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ABLE Accounts Give Help for People With Disabilities

Save up to $100,000 without reducing government assistance

spinner image savings accounts for people with disabilities illustrated by wood model figures, coins and a piggy bank
iStock / Getty Images

If you have a child or grandchild with disabilities, one of your biggest worries is what will happen when you are no longer around to provide aid. For many people, the answer is an Achieving a Better Life Experience (ABLE) account. The accounts let those with disabilities set aside extra money without interfering with their federal aid.

All but four states — Idaho, North Dakota, South Dakota and Wisconsin — provide ABLE accounts, which are aimed at alleviating poverty for people with disabilities. Some states, such as California and Pennsylvania, allow people from other states to invest in their ABLE program. 

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Account owners can invest their money and shield earnings from taxes. Withdrawals are tax-free, provided the money is spent on approved expenses related to the account owner’s condition. And much or all of the money in an ABLE account does not count against asset limits that affect eligibility for safety net programs such as Medicaid and Supplemental Security Income (SSI).

“As long as you understand the limitations and benefits, they work really well,” says Charlie Massimo, senior vice president and financial adviser at Wealth Enhancement Group.

How it works

ABLE accounts were established by the same law that created 529 college savings plans. To be eligible, you must have a disability that began by the time you reached age 26 and, in most cases, be receiving SSI benefits or Social Security Disability Insurance (SSDI). 

If you have reached the age requirement but aren’t getting SSI or SSDI benefits, you may be able to open an ABLE account if you meet Social Security’s disability definitions and criteria and can get a letter of disability from a doctor certifying your condition.

A person with disabilities can have only one ABLE account, but anyone can contribute to it. The maximum contribution in 2023 is $17,000, which rises to $18,000 in 2024. Those who can work can contribute an additional amount up to their annual gross salary or the individual Federal Poverty Level (FPL). For an individual, the FPL in 2023 is $13,590 and $14,580 in 2024. In some states, such as Ohio, contributions are deductible from state income taxes.

You can keep $235,000 to $550,000 in an ABLE account, depending on state limits. If you have more than $100,000 in an ABLE account, the excess could cause your SSI to be suspended, assuming you had the $2,000 limit in other accounts. Your SSI can be reinstated if your assets fall below the cap. The $100,000 ABLE limit does not apply to benefits from Medicaid or the Supplemental Nutrition Assistance Program (SNAP), formerly known as food stamps.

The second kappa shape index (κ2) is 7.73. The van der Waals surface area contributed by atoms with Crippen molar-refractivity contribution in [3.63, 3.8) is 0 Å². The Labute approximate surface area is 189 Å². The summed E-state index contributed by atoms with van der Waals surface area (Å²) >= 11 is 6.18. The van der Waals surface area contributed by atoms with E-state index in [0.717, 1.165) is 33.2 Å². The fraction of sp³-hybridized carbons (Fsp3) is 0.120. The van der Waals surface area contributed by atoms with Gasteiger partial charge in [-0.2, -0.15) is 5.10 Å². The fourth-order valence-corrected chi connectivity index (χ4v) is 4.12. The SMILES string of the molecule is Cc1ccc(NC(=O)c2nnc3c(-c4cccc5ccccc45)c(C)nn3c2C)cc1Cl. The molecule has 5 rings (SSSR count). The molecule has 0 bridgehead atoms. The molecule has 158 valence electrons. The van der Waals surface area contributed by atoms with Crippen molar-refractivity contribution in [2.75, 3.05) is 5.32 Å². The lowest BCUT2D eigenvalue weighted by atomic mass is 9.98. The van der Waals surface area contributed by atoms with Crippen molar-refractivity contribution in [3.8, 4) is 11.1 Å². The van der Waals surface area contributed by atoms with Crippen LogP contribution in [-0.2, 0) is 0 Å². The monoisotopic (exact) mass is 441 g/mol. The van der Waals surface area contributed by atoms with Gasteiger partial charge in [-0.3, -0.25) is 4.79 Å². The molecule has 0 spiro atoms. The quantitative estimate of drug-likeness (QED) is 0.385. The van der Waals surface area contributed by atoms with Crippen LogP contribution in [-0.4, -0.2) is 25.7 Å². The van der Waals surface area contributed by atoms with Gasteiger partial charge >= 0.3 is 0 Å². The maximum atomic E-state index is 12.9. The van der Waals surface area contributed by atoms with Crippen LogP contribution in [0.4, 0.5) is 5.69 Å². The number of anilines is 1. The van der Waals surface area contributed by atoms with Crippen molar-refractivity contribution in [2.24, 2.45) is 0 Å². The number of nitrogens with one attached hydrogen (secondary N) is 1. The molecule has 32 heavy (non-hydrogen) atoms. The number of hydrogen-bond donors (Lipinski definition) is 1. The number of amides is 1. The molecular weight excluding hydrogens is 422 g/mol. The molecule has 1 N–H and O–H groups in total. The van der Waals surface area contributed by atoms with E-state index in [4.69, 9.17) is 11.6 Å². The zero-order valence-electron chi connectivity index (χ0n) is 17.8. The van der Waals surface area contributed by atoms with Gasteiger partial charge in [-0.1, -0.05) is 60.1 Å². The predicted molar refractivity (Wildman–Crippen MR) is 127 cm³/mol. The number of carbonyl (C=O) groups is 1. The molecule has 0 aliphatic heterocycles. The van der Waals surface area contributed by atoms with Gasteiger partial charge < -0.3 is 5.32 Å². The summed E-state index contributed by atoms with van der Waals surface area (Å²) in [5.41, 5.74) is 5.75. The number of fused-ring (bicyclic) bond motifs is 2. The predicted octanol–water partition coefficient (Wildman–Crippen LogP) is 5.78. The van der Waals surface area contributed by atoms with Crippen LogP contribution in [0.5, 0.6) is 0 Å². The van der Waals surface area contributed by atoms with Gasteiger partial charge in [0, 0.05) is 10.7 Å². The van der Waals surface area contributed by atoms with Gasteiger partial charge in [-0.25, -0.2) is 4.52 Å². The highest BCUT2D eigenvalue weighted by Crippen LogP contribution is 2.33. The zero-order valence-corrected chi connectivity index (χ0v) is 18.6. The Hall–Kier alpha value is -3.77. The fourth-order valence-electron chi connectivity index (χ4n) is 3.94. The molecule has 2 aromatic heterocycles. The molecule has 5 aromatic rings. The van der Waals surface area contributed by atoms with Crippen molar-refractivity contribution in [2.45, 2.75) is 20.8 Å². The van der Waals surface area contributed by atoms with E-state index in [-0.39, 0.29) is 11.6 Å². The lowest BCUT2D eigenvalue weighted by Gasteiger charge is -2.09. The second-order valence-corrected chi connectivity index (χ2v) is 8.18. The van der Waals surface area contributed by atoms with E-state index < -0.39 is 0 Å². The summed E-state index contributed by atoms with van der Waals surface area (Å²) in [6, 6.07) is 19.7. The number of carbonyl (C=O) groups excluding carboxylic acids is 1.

Without an ABLE account, many people with disabilities face a choice between building savings and keeping their benefits. If the ABLE money is spent on a “qualified disability expense,” such as food, housing, transportation and other things that help improve health, independence or quality of life, withdrawals are free from federal and state taxes.

When the ABLE account owner dies, their estate can use the funds to pay any qualified disability expenses as well as funeral and burial costs. The state may file a claim on the account equal to the amount the state spent on the individual’s Medicaid program. Any amount remaining passes to the owner’s estate. 

Investing in the account

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ABLE accounts typically have five to six investment options, which account holders or their authorized legal representative may use as they see fit. By law, they may change how their investments are allocated only twice a year. The New York state ABLE plan, for example, offers five investment options — four run by mutual fund behemoth Vanguard, ranging from conservative to aggressive, along with a checking account offered by Fifth Third Bank.

There’s usually little or no cost to set up an ABLE plan, but there typically are fees for managing the money in an ABLE account. These are usually minimal, compared with typical mutual fund fees. New York’s plan charges 0.4 percent of the money invested in each investment option, $2 a month for the checking option, $11.25 per quarter for electronic statements and $13.75 per quarter for paper statements. Fees make a difference in your investment returns: Every dollar you give to the management of the ABLE account is a dollar you can’t use.

Some people may have conditions so severe that they cannot manage or open an ABLE account. “If you can’t do this yourself, you need a guardian to open it on your behalf,” Massimo says. “So it's really [important to have] the guardian understand the benefits of this plan.”

Finding the right plan

Because each state’s plan can be different, you may want to look at the ABLE accounts offered by other states. Most ABLE programs allow out-of-state residents to open accounts. (You can change ABLE account providers, but you can’t have more than one account at a time).

Several states offer state income tax deductions for in-state residents who make contributions to an ABLE account. The nonprofit ABLE National Resource Center offers an online tool that lets you compare up to three states’ offerings at a time.

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